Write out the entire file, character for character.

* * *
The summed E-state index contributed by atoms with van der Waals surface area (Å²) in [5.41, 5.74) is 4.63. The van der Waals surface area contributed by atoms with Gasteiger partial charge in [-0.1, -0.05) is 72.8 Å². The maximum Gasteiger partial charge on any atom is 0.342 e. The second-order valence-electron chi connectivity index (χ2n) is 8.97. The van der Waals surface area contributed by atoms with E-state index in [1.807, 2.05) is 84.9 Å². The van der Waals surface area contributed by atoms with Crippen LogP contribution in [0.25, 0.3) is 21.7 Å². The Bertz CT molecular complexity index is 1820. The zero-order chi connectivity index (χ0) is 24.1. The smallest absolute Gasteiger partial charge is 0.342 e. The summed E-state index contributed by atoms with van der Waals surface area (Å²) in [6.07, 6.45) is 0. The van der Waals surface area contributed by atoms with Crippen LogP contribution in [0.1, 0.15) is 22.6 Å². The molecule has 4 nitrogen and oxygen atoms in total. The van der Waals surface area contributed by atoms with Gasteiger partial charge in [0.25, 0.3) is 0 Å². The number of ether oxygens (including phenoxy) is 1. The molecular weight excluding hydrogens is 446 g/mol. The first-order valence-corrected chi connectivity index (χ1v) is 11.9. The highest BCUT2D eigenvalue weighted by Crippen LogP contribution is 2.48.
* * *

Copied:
The summed E-state index contributed by atoms with van der Waals surface area (Å²) in [5.41, 5.74) is 4.63. The van der Waals surface area contributed by atoms with Gasteiger partial charge in [-0.1, -0.05) is 72.8 Å². The maximum Gasteiger partial charge on any atom is 0.342 e. The second-order valence-electron chi connectivity index (χ2n) is 8.97. The van der Waals surface area contributed by atoms with E-state index in [1.807, 2.05) is 84.9 Å². The van der Waals surface area contributed by atoms with Crippen LogP contribution in [0.25, 0.3) is 21.7 Å². The Bertz CT molecular complexity index is 1820. The zero-order chi connectivity index (χ0) is 24.1. The smallest absolute Gasteiger partial charge is 0.342 e. The summed E-state index contributed by atoms with van der Waals surface area (Å²) in [6.07, 6.45) is 0. The van der Waals surface area contributed by atoms with Crippen LogP contribution in [0.1, 0.15) is 22.6 Å². The molecule has 4 nitrogen and oxygen atoms in total. The van der Waals surface area contributed by atoms with Gasteiger partial charge in [0.25, 0.3) is 0 Å². The number of ether oxygens (including phenoxy) is 1. The molecular weight excluding hydrogens is 446 g/mol. The first-order valence-corrected chi connectivity index (χ1v) is 11.9. The highest BCUT2D eigenvalue weighted by Crippen LogP contribution is 2.48.